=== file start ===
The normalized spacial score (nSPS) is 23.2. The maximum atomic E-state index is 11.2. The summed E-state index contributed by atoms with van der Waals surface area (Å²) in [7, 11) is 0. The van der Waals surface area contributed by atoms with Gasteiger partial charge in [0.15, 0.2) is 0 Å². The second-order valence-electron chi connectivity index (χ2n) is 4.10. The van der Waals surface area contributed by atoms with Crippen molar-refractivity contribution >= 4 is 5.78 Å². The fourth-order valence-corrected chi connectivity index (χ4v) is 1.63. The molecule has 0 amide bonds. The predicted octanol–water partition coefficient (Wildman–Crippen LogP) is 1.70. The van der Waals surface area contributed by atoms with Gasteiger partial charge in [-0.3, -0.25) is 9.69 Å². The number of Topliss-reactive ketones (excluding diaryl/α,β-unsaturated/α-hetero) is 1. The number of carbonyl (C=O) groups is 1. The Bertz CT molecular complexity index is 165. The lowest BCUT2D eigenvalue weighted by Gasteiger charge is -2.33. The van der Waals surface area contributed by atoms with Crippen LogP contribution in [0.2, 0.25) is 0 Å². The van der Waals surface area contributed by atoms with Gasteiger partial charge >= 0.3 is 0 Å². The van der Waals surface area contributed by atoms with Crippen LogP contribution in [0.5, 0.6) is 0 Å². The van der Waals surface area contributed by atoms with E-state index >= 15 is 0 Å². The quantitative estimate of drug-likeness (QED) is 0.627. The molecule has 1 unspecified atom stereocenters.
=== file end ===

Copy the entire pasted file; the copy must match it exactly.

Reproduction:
The normalized spacial score (nSPS) is 23.2. The maximum atomic E-state index is 11.2. The summed E-state index contributed by atoms with van der Waals surface area (Å²) in [7, 11) is 0. The van der Waals surface area contributed by atoms with Gasteiger partial charge in [0.15, 0.2) is 0 Å². The second-order valence-electron chi connectivity index (χ2n) is 4.10. The van der Waals surface area contributed by atoms with Crippen molar-refractivity contribution >= 4 is 5.78 Å². The fourth-order valence-corrected chi connectivity index (χ4v) is 1.63. The molecule has 0 amide bonds. The predicted octanol–water partition coefficient (Wildman–Crippen LogP) is 1.70. The van der Waals surface area contributed by atoms with Gasteiger partial charge in [-0.3, -0.25) is 9.69 Å². The number of Topliss-reactive ketones (excluding diaryl/α,β-unsaturated/α-hetero) is 1. The number of carbonyl (C=O) groups is 1. The Bertz CT molecular complexity index is 165. The lowest BCUT2D eigenvalue weighted by Gasteiger charge is -2.33. The van der Waals surface area contributed by atoms with Crippen LogP contribution in [0.2, 0.25) is 0 Å². The van der Waals surface area contributed by atoms with Gasteiger partial charge >= 0.3 is 0 Å². The van der Waals surface area contributed by atoms with Crippen LogP contribution in [0.5, 0.6) is 0 Å². The van der Waals surface area contributed by atoms with E-state index >= 15 is 0 Å². The quantitative estimate of drug-likeness (QED) is 0.627. The molecule has 1 unspecified atom stereocenters.